AfriGadget at “A Better World by Design”

This weekend I’m at Brown University in Rhode Island for A Better World by Design, a conference focused on answering the question, “How can we use technology to improve the world?” The line up of speakers is quite impressive. I’ll be speaking tomorrow on AfriGadget during in the time slot allocated on technologies that can kickstart economies. I speak after my new friend Paul Polak and before my old friend Ken Banks in the morning.

Thoughts from some of the speakers

(Note: I’ll likely keep this as a running liveblog today – as much as I can keep up with it anyway, I’m not Ethan Zuckerman… My pictures will be up in this Flickr set.)

IDEO handbook

Jocelyn Wyatt of IDEO, comes to the stage asking, “how can design have positive social impact?” They did interviews with 143 organizations and individuals and came away with the following two common themes for their report (download the PDF):

“Frustration with the progress in addressing problems we all care about.”

“Design thinking can make a big contribution to the social sector.”

What is design thinking? It’s looking at problems through the lens of what is desirable by people. Design thinking contributes through empathy, prototyping and storytelling. Empathy is about connecting with people and seeing the world from their perspective, not yours. Prototyping is about building to think – it helps us get answers fast (drawing, legos, etc.). Storytelling is about taking key elements and making them real.

The elephant in the room – there’s a tension between wanting to do the projects and needing to run a business.

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An Interview with Rob Katz of (Video)

Straying from the usual fare for a couple days, I wanted to post an interview that I did with Rob Katz, who runs a blog focused on businesses and entrepreneurs who are creating wealth at the “bottom of the pyramid” – those that make up the poorest 1 billion on the planet. It’s called

I had a chance to meet him last week at a conference called Pop!Tech in the United States. Many of the businesses and entrepreneurs featured on AfriGadget fit this model. If you’re interested in this subject, you’re probably already following his blog. If not, jump on over there and dig into some of the articles.

William Kamkwamba in the Wall Street Journal

We’ve written about young Malawian William Kamkwamba a couple of times here on AfriGadget, so it’s great to see him getting recognition in the WSJ! The article is titled “A Young Tinkerer Builds a Windmill, Electrifying a Nation“. Take a look at the video:

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A Little Housekeeping at AfriGadget

AfriGadget LogoFirst off, I’d like to thank the thousands of readers who visit AfriGadget every week. It’s been great to see the amount of interest that innovation Africa-style engenders. I’d like to give a little update on what’s been happening and where we’re going with AfriGadget in the near future. If you’d like to help in some way, please contact me.

Some AfriGadget Groups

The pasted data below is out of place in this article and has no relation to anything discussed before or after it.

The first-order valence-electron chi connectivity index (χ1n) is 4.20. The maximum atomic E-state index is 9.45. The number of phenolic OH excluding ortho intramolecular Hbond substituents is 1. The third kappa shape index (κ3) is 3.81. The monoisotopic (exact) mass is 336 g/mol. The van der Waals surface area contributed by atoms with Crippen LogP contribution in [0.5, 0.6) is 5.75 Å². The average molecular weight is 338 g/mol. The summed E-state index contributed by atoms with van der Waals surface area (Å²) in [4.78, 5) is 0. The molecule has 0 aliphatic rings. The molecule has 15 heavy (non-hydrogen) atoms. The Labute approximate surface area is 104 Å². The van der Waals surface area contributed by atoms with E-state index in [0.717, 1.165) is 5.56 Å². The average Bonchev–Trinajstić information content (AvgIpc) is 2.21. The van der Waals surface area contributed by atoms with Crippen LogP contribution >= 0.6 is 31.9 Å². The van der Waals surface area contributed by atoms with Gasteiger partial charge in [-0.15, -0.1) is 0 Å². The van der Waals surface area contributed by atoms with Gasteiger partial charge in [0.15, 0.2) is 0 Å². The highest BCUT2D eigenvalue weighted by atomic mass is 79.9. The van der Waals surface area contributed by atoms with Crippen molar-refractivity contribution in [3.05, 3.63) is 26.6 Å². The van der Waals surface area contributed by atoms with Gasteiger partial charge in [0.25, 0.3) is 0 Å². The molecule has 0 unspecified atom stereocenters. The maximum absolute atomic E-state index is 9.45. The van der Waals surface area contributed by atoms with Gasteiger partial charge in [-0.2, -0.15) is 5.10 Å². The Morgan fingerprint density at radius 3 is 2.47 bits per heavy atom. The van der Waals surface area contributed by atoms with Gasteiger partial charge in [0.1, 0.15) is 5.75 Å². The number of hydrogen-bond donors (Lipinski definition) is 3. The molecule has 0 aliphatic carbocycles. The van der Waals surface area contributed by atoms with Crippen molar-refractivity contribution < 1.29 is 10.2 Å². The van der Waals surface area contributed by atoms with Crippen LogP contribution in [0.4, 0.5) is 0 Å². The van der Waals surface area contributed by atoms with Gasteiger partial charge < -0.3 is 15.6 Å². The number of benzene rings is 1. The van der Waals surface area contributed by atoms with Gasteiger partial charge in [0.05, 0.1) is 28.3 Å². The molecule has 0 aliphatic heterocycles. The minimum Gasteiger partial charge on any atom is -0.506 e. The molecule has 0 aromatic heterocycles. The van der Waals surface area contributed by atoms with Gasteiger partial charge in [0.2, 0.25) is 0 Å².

AfriGadget Flickr Group – We have an image gallery on Flickr that you can take part in. Tag your images “AfriGadget” and add them to the AfriGadget group.

    AfriGadget Facebook Group – Just started this month, the AfriGadget Facebook group is a place that you can talk to other AfriGadget readers and find like-minded friends.

Website Redesign
This has been a long time coming. The current site has some problems that we’d like to “fix” via a redesign. We’ll still be using WordPress, but want to make it more accessible and increase the breadth of information available. Feedback indicates that people like the look and feel of the current site, so we’ll try and stay pretty true to what you see now.

There has been an ever increasing number of emails asking for more information on specific projects, as well as a great deal of interest from people who want to purchase some of the items that we’ve shown on AfriGadget. We’re going to be building in some of those features into the new site.

Helping Micro-Entrepreneurs
I’ve had a number of interviews by different media outlets over the last couple months, and one specific interview by a South African radio company really hit me. They asked, “How does AfriGadget help the Africans who are beings showcased?”. I didn’t have an answer – or, I did, but the answer was “not at all”.

In the new site, we would like to work with an organization like Kiva, and their partners, to create ways for people to invest in some of the entrepreneurs that we talk about. In the cases where it makes sense, we’ll also help the entrepreneurs sell some of their items via our website.

Growing AfriGadget
The website initiative is only one of the three that we’re planning for this year. If we can find the right partners, we’ll be announcing some projects that a couple AfriGadget editors will be leading that are, quite frankly, much more exciting and “big” than a website redesign. As we grow AfriGadget we’re looking for partners who can help us. Contact me if you’d like to know more about those initiatives!

All of us do AfriGadget on the side. The growth of the site that I have outlined above is meant to benefit the innovators in Africa, not those of us who manage and create content for this site.

“I Try and I Make”

I found a story about a young Malawian who had built a windmill from scratch to help power the lights in his rural home. When I showed up at TED Global in Arusha in June, I had no idea that I would meet him. At that point, he hadn’t been introduced to the larger TED community, so I was this lone excited voice squawking about how thrilled I was to meet him.

2 Days later, William Kamkwamba was introduced to the TED community on stage: